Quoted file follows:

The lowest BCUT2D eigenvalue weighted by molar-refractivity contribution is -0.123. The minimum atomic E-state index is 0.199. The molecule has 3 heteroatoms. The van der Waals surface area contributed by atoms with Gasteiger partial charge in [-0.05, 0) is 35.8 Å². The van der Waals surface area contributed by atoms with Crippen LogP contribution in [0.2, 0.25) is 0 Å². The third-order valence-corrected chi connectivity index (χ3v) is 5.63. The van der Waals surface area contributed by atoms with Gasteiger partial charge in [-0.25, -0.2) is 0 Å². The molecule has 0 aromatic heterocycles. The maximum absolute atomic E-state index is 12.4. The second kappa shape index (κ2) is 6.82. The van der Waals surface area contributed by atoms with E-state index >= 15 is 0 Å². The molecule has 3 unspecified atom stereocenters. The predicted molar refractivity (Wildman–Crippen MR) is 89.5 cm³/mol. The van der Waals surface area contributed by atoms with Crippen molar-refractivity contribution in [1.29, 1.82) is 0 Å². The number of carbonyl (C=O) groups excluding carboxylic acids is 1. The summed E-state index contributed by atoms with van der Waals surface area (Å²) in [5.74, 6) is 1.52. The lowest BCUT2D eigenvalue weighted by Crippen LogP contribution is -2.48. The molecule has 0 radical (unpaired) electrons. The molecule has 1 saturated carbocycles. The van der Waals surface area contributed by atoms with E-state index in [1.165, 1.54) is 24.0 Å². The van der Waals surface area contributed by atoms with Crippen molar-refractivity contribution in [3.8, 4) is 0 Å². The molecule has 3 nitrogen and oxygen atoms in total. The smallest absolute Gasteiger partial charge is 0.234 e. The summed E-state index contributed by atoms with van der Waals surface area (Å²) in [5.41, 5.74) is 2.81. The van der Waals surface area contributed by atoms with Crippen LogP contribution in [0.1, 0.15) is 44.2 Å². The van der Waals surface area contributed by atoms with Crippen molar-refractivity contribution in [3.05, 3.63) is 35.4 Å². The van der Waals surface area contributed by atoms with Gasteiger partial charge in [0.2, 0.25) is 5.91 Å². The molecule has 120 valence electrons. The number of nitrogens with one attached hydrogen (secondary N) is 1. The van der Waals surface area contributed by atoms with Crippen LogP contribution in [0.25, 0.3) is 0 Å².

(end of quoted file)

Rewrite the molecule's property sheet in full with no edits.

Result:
The lowest BCUT2D eigenvalue weighted by molar-refractivity contribution is -0.123. The minimum atomic E-state index is 0.199. The molecule has 3 heteroatoms. The van der Waals surface area contributed by atoms with Gasteiger partial charge in [-0.05, 0) is 35.8 Å². The van der Waals surface area contributed by atoms with Crippen LogP contribution in [0.2, 0.25) is 0 Å². The third-order valence-corrected chi connectivity index (χ3v) is 5.63. The van der Waals surface area contributed by atoms with Gasteiger partial charge in [-0.25, -0.2) is 0 Å². The molecule has 0 aromatic heterocycles. The maximum absolute atomic E-state index is 12.4. The second kappa shape index (κ2) is 6.82. The van der Waals surface area contributed by atoms with E-state index >= 15 is 0 Å². The molecule has 3 unspecified atom stereocenters. The predicted molar refractivity (Wildman–Crippen MR) is 89.5 cm³/mol. The van der Waals surface area contributed by atoms with Crippen molar-refractivity contribution in [1.29, 1.82) is 0 Å². The number of carbonyl (C=O) groups excluding carboxylic acids is 1. The summed E-state index contributed by atoms with van der Waals surface area (Å²) in [5.74, 6) is 1.52. The lowest BCUT2D eigenvalue weighted by Crippen LogP contribution is -2.48. The molecule has 0 radical (unpaired) electrons. The molecule has 1 saturated carbocycles. The van der Waals surface area contributed by atoms with E-state index in [1.165, 1.54) is 24.0 Å². The van der Waals surface area contributed by atoms with Crippen molar-refractivity contribution in [3.8, 4) is 0 Å². The molecule has 3 nitrogen and oxygen atoms in total. The smallest absolute Gasteiger partial charge is 0.234 e. The summed E-state index contributed by atoms with van der Waals surface area (Å²) in [5.41, 5.74) is 2.81. The van der Waals surface area contributed by atoms with Crippen LogP contribution in [0.1, 0.15) is 44.2 Å². The van der Waals surface area contributed by atoms with Crippen molar-refractivity contribution in [3.05, 3.63) is 35.4 Å². The van der Waals surface area contributed by atoms with Gasteiger partial charge in [0.2, 0.25) is 5.91 Å². The molecule has 120 valence electrons. The number of nitrogens with one attached hydrogen (secondary N) is 1. The van der Waals surface area contributed by atoms with Crippen LogP contribution in [0.25, 0.3) is 0 Å².